With two houses not childproofed and with packing boxes half filled and pieces of furniture all over the place in house 1 and dust everywhere and a camping chair as the only thing to sit on in house 2, the option of inviting our families from Italy and from Wyoming and other babies to either house wasn't appealing. John wanted to do something intimate with the three of us, while I was thinking of arranging an outdoor playdate of some sort with other babies. We settled on a small dinner party with 3 babies William is often playing with and a couple of close friends. I could not find a restaurant with play area that would take reservations so I decided to arrange a swimming playdate and a marine Summershack party, the perfect theme for a true Bostonian. Tour de force to find a pirate ship table center piece, hats with whales and a couple of other decorations in marine theme. Then the right cake. Not the traditional Italian chocolate tartufo cake or the tart fruit I grew up with but a traditional American soft cream cheesecake with strawberries dipped into chocolate a baby cannot resist to. I should say cakes, the first one offered by William's nonno, the second one offered by William's tata, Pina, who cannot be persuaded not to bake a cake for William's first birthday.
I am now thinking that William is turning one in two days, only two small days, and he will no longer be that tiny "how many months is he?" baby I had yesterday but an inquisitive toddler who will be faster than me at figuring things out and at doing things. Blame it on his coming first birthday but I have started to get frightened. I have realized that William is changing every day in front of my eyes but that, at the same time, I cannot keep up with these changes. Not only I cannot remember when they first happen but, once they happen, I cannot even remember how different William was before these changes happened!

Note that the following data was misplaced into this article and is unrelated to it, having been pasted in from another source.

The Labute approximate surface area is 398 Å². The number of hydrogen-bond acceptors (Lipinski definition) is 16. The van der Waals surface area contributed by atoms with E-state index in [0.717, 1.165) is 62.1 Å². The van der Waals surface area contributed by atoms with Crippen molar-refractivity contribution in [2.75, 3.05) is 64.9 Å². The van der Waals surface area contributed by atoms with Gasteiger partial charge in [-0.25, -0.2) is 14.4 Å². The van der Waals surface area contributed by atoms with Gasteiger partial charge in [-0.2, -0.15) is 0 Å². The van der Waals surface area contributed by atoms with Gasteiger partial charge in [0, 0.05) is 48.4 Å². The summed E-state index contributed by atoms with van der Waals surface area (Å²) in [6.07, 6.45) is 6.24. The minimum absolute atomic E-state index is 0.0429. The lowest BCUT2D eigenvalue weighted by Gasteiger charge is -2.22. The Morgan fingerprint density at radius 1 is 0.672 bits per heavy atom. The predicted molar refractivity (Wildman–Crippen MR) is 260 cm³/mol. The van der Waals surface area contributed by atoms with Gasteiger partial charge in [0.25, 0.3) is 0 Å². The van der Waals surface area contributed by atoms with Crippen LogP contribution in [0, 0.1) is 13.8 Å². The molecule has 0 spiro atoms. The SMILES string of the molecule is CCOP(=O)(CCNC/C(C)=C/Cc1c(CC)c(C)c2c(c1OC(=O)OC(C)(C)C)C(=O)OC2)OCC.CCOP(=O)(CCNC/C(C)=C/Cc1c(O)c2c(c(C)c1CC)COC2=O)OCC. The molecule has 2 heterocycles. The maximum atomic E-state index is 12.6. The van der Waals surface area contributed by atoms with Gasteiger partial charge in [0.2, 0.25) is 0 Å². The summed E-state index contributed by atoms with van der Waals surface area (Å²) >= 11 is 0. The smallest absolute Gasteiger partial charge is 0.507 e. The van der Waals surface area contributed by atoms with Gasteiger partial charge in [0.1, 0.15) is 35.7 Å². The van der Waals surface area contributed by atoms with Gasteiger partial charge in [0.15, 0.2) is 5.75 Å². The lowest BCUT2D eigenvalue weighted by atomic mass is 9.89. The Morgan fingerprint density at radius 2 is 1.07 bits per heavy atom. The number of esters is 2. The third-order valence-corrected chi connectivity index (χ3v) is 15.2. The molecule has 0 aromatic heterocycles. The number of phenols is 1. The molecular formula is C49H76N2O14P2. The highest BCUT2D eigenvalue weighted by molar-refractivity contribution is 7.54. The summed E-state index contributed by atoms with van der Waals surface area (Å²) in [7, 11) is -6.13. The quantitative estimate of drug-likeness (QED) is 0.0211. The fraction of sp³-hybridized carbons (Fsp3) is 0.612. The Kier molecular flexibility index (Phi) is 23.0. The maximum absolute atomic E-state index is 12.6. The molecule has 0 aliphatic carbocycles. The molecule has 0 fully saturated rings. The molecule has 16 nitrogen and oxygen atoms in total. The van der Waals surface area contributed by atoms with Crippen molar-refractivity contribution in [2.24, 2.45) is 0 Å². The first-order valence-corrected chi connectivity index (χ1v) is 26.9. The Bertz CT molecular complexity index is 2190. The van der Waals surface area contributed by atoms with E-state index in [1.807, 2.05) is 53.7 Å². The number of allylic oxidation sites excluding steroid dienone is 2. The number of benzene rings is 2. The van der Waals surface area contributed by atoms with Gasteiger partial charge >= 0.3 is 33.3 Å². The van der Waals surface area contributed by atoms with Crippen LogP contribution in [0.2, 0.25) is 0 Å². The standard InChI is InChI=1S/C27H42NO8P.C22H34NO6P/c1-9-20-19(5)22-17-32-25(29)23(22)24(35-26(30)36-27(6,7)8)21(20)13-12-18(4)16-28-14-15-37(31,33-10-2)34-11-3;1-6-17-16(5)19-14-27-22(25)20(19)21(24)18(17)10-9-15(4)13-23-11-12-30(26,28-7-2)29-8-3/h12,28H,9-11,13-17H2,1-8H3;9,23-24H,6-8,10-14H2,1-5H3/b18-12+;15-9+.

So here I am, frantically trying to remember and to describe in detail the changes he has gone through before they vanish from my memory. I remember thinking how exciting it was when William turned three months. That tiny baby with the alert expression but who was taking hours to drink a little amount of milk, all of a sudden, was smiling at us and was eating like a champ! And his skinny legs became a trophy to show the lactation consultants in Boston. In his fifth month the little man proved that he could fall asleep without crying and could eat something other than milk. It took another two months, and the secret of Parmesan cheese, for him to abandon his disgusted face and open his mouth wide at the sight of mashed peas. Next came sitting, clapping and the hours of careful examination of everything on which he lays his stubby fingers. He then started learning about mobility, and the world that it opens up (latest: using the computer keyboard!).
But what changed in William in the last few days? First, he started saying more sounds, perhaps words: from mamma, papa' and da-da to ta ta, nanna and gatta! Ans his babbling has become more meaningful. When he says "Brrrrr" I think he means "I am playing", when he says "aglie' aglie' aglie'", I think he means "I am really excited", when he says "Da-da, da-da", I am nearly sure he means "I am talking, I am a happy baby". Unfortunately when he says "mamma", it is not always easy to understand what he means. At times, especially few months ago, most of the time he was saying "mamma" with an angry or annoyed tone of voice. That was not happening with da-da. So it was easy to jump to the conclusion that he was saying "mamma" meaning "go to hell". I then moved to the interpretation that when he says the angry "mamma" he is asking for help and this usually happens when he is frustrated. More recently, William has started saying a sweet version of "mamma", which I interpret as some sort of "thanks, I am ok mommy".